Some people in younger age groups will have been vaccinated if they were in a priority group, including healthcare workers and those who were clinically vulnerable to the virus due to an underlying disease.

British health chiefs quietly warn Pfizer and Moderna’s vaccines could cause heart damage

British health chiefs quietly issued a warning that Pfizer and Moderna’s Covid vaccines could cause heart damage, MailOnline revealed last week.

Fears about the links between mRNA injections and myocarditis have increased in recent weeks, following a series of cases in young adults and children in Israel and the United States.

Now the UK’s medication watchdog has updated its safety information to accept that the disease is a possible side effect of both vaccines, without formal announcement.

The Medicines and Health Products Regulatory Agency insists that the complication – inflammation of the heart muscle that can damage the organ over time – is still “extremely rare” and “generally mild.”

But it wasn’t listed as a potential side effect until last week, when the MHRA released its most recent safety monitoring data.

Cardiologists say the benefits of both injections still clearly outweigh the risks for the vast majority of the population.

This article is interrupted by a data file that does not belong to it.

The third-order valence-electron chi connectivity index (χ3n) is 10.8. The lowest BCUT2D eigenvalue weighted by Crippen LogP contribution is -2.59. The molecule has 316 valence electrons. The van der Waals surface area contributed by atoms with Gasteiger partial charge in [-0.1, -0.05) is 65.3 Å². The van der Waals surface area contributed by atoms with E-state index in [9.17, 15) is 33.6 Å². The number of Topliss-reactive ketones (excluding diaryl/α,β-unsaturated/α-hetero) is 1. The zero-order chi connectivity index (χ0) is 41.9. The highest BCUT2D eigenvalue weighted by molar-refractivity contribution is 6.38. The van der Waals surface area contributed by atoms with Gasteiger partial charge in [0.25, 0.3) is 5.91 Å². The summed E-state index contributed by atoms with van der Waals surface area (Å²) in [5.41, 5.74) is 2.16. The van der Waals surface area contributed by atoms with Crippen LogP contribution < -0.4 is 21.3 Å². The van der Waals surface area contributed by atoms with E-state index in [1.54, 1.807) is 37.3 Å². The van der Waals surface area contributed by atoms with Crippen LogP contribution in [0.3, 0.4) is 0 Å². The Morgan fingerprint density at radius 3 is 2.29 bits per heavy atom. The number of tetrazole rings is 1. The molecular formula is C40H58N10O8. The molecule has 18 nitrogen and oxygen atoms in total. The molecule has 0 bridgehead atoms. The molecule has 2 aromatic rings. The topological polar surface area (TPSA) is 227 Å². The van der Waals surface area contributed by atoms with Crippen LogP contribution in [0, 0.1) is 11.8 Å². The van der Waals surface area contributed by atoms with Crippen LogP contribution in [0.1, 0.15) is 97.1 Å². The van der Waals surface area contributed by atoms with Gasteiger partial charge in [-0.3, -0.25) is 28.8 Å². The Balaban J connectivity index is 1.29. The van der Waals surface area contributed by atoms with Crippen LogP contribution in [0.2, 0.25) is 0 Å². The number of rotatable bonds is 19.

However, they say it “completely changes” the debate over childhood immunizations in Britain. They will not get the AstraZeneca vaccine because of its links to fatal blood clots in young people.

The study found that 100% of those under 39 who received AstraZeneca injections had antibodies two weeks after receiving their second dose.

This figure declined slightly among those 40 to 49 (99.4%), 50 to 59 (93.8%) and 60 to 69 (92.1%).

But it fell below nine in ten for those over 80 (83.6 percent).

By comparison, the Pfizer vaccine elicited protection in 100% of all age groups except those over 80, where the proportion was 97.8%.

But Professor Jones told MailOnline: “What seems true from these numbers – and this is one of the biggest surveys – is that the failure rate is higher for AstraZeneca than it is for Pfizer.